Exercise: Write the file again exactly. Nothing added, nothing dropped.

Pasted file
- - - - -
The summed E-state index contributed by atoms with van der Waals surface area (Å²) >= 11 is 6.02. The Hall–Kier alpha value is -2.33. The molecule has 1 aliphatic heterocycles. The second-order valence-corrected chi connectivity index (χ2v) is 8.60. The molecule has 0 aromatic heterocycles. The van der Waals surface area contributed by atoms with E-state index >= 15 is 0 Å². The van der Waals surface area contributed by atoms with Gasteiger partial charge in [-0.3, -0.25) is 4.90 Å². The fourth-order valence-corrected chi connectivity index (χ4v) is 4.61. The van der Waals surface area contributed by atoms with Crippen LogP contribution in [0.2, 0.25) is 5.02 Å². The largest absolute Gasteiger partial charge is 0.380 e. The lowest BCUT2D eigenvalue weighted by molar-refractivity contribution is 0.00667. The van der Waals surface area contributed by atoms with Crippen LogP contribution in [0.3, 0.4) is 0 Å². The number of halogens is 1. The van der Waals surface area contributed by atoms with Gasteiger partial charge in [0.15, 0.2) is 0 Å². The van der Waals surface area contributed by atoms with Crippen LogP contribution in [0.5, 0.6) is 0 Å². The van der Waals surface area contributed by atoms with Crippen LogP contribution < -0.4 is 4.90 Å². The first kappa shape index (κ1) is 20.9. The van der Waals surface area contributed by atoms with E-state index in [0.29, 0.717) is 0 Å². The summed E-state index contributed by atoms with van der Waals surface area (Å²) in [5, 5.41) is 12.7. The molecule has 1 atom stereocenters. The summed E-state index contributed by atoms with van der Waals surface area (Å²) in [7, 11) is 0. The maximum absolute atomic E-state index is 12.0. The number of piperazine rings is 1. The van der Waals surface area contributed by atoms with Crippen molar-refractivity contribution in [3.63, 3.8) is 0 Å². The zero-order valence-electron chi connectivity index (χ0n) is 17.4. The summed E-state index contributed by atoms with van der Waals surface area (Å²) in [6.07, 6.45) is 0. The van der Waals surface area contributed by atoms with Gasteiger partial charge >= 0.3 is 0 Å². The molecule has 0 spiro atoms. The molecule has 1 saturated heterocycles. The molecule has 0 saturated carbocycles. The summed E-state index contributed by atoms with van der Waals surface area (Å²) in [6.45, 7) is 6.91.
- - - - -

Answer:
The summed E-state index contributed by atoms with van der Waals surface area (Å²) >= 11 is 6.02. The Hall–Kier alpha value is -2.33. The molecule has 1 aliphatic heterocycles. The second-order valence-corrected chi connectivity index (χ2v) is 8.60. The molecule has 0 aromatic heterocycles. The van der Waals surface area contributed by atoms with E-state index >= 15 is 0 Å². The van der Waals surface area contributed by atoms with Gasteiger partial charge in [-0.3, -0.25) is 4.90 Å². The fourth-order valence-corrected chi connectivity index (χ4v) is 4.61. The van der Waals surface area contributed by atoms with Crippen LogP contribution in [0.2, 0.25) is 5.02 Å². The largest absolute Gasteiger partial charge is 0.380 e. The lowest BCUT2D eigenvalue weighted by molar-refractivity contribution is 0.00667. The van der Waals surface area contributed by atoms with Crippen LogP contribution in [0.3, 0.4) is 0 Å². The number of halogens is 1. The van der Waals surface area contributed by atoms with Gasteiger partial charge in [0.15, 0.2) is 0 Å². The van der Waals surface area contributed by atoms with Crippen LogP contribution in [0.5, 0.6) is 0 Å². The van der Waals surface area contributed by atoms with Crippen LogP contribution < -0.4 is 4.90 Å². The first kappa shape index (κ1) is 20.9. The van der Waals surface area contributed by atoms with E-state index in [0.29, 0.717) is 0 Å². The summed E-state index contributed by atoms with van der Waals surface area (Å²) in [5, 5.41) is 12.7. The molecule has 1 atom stereocenters. The summed E-state index contributed by atoms with van der Waals surface area (Å²) in [7, 11) is 0. The maximum absolute atomic E-state index is 12.0. The number of piperazine rings is 1. The van der Waals surface area contributed by atoms with Crippen molar-refractivity contribution in [3.63, 3.8) is 0 Å². The zero-order valence-electron chi connectivity index (χ0n) is 17.4. The summed E-state index contributed by atoms with van der Waals surface area (Å²) in [6.07, 6.45) is 0. The van der Waals surface area contributed by atoms with Gasteiger partial charge >= 0.3 is 0 Å². The molecule has 0 spiro atoms. The molecule has 1 saturated heterocycles. The molecule has 0 saturated carbocycles. The summed E-state index contributed by atoms with van der Waals surface area (Å²) in [6.45, 7) is 6.91.